Activation Lock

Discussion in 'iPhone' started by pika2000, Jan 16, 2017.

  1. pika2000 macrumors 68030

    Joined:
    Jun 22, 2007
    #1
    I want to understand better about Apple's activation lock. My understanding is, Apple is linking an iDevice with your iCloud account, so in the event the device is stolen/restored/reset, one has to verify the iCloud account first. It is enabled when Find my iPhone is enabled.

    Question, is this linked to the passcode?
    Scenario: An iDevice doesn't have a passcode, but find my iPhone is turned on. What is the ramifications if the device is stolen? Let's say two factor authentication is enabled on the iCloud account.
     
  2. Applejuiced macrumors Westmere

    Applejuiced

    Joined:
    Apr 16, 2008
    Location:
    At the iPhone hacks section.
    #2
    They can't remove the iCloud lock unless they know your Apple ID and password.
    Even if you don't have a passcode setup to input to get in the home screen they still cannot remove it.
    It has nothing to do with the iPhone passcode.
     
  3. Suckfest 9001 macrumors 6502a

    Suckfest 9001

    Joined:
    May 31, 2015
    Location:
    Canada
    #3
    To disable Find My iPhone, you need to input the iCloud password. So if the thief knows the passcode, they'll be able to get into the phone and probably access personal information. But anything that requires entering iCloud credentials, including purchasing apps, disabling Find My iPhone, and doing a factory reset from the menu, won't be possible.

    Bonus points if you have two-factor authentication; if they happen to know your iCloud password (some people store passwords in the Notes app - please don't do this), they still won't be able to do anything because another one of your devices is going to ask you for confirmation.

    Basically the only way somebody can completely steal your phone and reset it as new with two-factor authentication is to:
    • Know your passcode/have a scanned fingerprint from you
    • Know your iCloud password
    • Possess two or more of your unlocked devices
    AKA they might as well just be you.
     
  4. 960design, Jan 16, 2017
    Last edited: Jan 16, 2017

    960design macrumors 68020

    Joined:
    Apr 17, 2012
    Location:
    Destin, FL
    #4
    Nope.
    None at all. Without passcode, thief has instant access to your entire device, including turning off WiFi / cell. Which would prevent the iCloud lock you are frantically running to a computer to initiate.

    Thief then accesses prepared E-Bay account ( where they sold stuff to themselves to get a high rating over the last couple of months ) and takes pictures and videos of working iPad. Sell it to unlucky Ebayer, takes the money and runs. Ebay refunds money to you, closes thief's account, finds out thief has fake account info, making continued pursuit for $200 repayment not worth their time / additional money.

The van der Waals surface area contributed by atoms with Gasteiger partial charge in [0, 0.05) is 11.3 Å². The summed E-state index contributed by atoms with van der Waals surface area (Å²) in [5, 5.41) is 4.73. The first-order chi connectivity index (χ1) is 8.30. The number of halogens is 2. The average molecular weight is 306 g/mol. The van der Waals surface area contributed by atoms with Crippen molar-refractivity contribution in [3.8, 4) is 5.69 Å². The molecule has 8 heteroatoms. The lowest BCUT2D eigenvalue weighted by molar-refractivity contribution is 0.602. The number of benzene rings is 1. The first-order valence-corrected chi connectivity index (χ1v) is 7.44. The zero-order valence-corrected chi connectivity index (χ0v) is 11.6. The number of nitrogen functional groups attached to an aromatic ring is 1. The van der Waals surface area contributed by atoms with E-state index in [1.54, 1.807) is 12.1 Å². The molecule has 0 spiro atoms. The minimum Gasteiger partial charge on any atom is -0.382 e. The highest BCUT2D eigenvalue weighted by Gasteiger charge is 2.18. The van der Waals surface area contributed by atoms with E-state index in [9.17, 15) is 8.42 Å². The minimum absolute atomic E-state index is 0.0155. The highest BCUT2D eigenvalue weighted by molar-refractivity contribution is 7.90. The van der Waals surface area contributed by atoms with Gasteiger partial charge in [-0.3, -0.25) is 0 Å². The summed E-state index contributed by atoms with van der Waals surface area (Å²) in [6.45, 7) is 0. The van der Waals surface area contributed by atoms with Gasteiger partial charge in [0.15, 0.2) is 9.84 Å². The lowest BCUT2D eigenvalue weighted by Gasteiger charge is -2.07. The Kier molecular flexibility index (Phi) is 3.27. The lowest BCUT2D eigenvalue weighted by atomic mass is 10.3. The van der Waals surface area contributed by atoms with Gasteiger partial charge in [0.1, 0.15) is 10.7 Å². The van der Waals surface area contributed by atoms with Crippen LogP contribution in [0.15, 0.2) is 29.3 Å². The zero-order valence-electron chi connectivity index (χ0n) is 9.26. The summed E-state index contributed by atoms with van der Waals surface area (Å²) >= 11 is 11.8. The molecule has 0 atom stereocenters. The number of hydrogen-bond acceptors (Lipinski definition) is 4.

5. pika2000 thread starter macrumors 68030

    Joined:
    Jun 22, 2007
    #5
    Alright, but the device itself is still unusable, am I correct?
    Will DFU mode override this?
     
  6. Applejuiced macrumors Westmere

    Applejuiced

    Joined:
    Apr 16, 2008
    Location:
    At the iPhone hacks section.
    #6
    Correct.
    Nothing can override the activation lock. No restore or DFU mode.
    Only the correct password or if Apple removes with with valid photo ID and proof of ownership.
     
  7. 960design macrumors 68020

    Joined:
    Apr 17, 2012
    Location:
    Destin, FL
    #7
    Not completely. The thief could play all of the games you have stored locally ( as long as they are not WKWebView based ), set alarms, create local notes, use pages to create local documents, and much more.

    DFU mode will not override activation lock, that would be a very poorly designed protection system.

    There are other ways: overflow activation lock bypass screen, social hack iCloud account, retrieve latest, encrypted, local backup from stolen device itself - reverse engineer, physically take apart device and clone memory allowing for brute force crack, and others. Truly depends on resources of thief.

    Best bet, use passcode and activation lock.
     
  8. Applejuiced macrumors Westmere

    Applejuiced

    Joined:
    Apr 16, 2008
    Location:
    At the iPhone hacks section.
    #8
    Those are all great hypothesis if you have the resources of the CIA and millions of dollars to spend to bypass such security features.
    Love how you say there are other ways like its a walk in the park :)
     
  9. 960design macrumors 68020

    Joined:
    Apr 17, 2012
    Location:
    Destin, FL
    #9
    I have a great imagination...
     

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